Ron Charity took Ashe to Lynchburg, so he could learn more about the fundamentals of the game as well as how to conduct himself on the court. He also entered Ashe in (mostly black) American Tennis Association tournaments, where he won the boys 12-and-under division when he was only 10.

“Dr. Johnson gave him the technical training he needed on the clay courts,” said Charity. “I remember seeing Althea Gibson there and some of the other top black players that came through to work with Dr. Johnson.

“They [Charity and Ashe] maintained a friendship throughout the years and had a couple of business ventures together.”

Khris Charity recalls his dad being ranked in the top three by the ATA nearly every year when he was growing up.

“If he could get enough practice time in, he could be very competitive,” said Charity. “He was pretty confident in his abilities.”

Charity moved to Danville after Ashe left Richmond, and helped former state champion Jim Milley develop his game.

“He taught me by example,” said Milley, who won the state singles title from 1978-80 and was runner-up in 1981. “I didn’t have any formal lessons with him. I played with him quite a bit. He was always willing to play whenever I called him.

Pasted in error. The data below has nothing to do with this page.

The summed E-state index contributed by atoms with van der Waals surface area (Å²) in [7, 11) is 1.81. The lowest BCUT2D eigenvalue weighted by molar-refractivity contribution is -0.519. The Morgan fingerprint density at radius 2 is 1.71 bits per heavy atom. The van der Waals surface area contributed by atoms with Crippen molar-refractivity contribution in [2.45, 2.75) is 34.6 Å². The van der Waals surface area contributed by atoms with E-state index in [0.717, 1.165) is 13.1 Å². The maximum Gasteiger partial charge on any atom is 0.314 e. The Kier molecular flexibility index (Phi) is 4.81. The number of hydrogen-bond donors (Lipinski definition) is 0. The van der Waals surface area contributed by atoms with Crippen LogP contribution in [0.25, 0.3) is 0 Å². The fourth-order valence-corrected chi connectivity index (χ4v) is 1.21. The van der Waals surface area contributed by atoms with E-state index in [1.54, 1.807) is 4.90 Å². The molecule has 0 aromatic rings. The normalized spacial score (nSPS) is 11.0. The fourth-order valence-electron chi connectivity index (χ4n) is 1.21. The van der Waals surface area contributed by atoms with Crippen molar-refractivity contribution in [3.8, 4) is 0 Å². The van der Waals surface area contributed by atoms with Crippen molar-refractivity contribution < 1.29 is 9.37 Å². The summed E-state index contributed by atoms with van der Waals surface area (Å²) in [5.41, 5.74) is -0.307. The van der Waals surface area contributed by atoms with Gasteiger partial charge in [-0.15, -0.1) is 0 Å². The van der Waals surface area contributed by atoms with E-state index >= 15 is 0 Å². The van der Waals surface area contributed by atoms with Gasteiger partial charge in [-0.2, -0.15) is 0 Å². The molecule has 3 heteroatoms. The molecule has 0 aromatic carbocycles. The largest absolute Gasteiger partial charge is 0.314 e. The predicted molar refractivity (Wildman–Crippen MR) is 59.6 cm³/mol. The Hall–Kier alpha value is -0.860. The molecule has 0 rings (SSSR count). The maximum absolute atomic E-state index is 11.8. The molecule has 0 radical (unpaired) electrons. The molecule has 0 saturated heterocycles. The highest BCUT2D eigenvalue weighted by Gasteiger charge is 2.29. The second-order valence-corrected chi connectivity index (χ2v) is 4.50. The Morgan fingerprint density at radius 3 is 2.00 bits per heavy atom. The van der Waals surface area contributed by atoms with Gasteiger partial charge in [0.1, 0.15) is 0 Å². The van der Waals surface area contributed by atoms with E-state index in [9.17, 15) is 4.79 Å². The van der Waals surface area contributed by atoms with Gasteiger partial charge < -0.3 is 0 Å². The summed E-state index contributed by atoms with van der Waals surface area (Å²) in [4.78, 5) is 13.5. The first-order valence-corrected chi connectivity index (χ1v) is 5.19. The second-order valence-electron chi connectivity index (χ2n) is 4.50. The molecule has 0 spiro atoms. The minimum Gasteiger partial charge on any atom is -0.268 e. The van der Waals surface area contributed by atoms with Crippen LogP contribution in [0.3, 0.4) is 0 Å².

“I liked his backhand. He had a very good, slice backhand, and that was always one of my better shots. And his ability to play points. He knew how to play points because he had been there, and I hadn’t really played anybody. Just by playing with Ron made me a lot better.

“He had a very flat game but everybody did back then. I liked Ron a lot. He had a very good mind for the game. He wanted me to get better. He was better than me at that point, and you usually get better when you play somebody better than you.”

“He was physically very fit and very athletic,” added Richmonder Tom Chewning, who watched him play doubles a few times. “Had these long, flowing ground strokes. Arthur told me he learned his ground strokes from him.”

By 1966, Ashe had become one of the top players in the country and was making a name for himself on the world scene. He reached the final of the Australian championships (not open to professionals yet), losing to Roy Emerson.

The Richmond Tennis Patrons Association was trying to put together a tournament and needed eight players for the event. Ashe was obviously someone they coveted, not only because of his recent prowess but the fact that hardly anyone in Richmond had seen him play locally.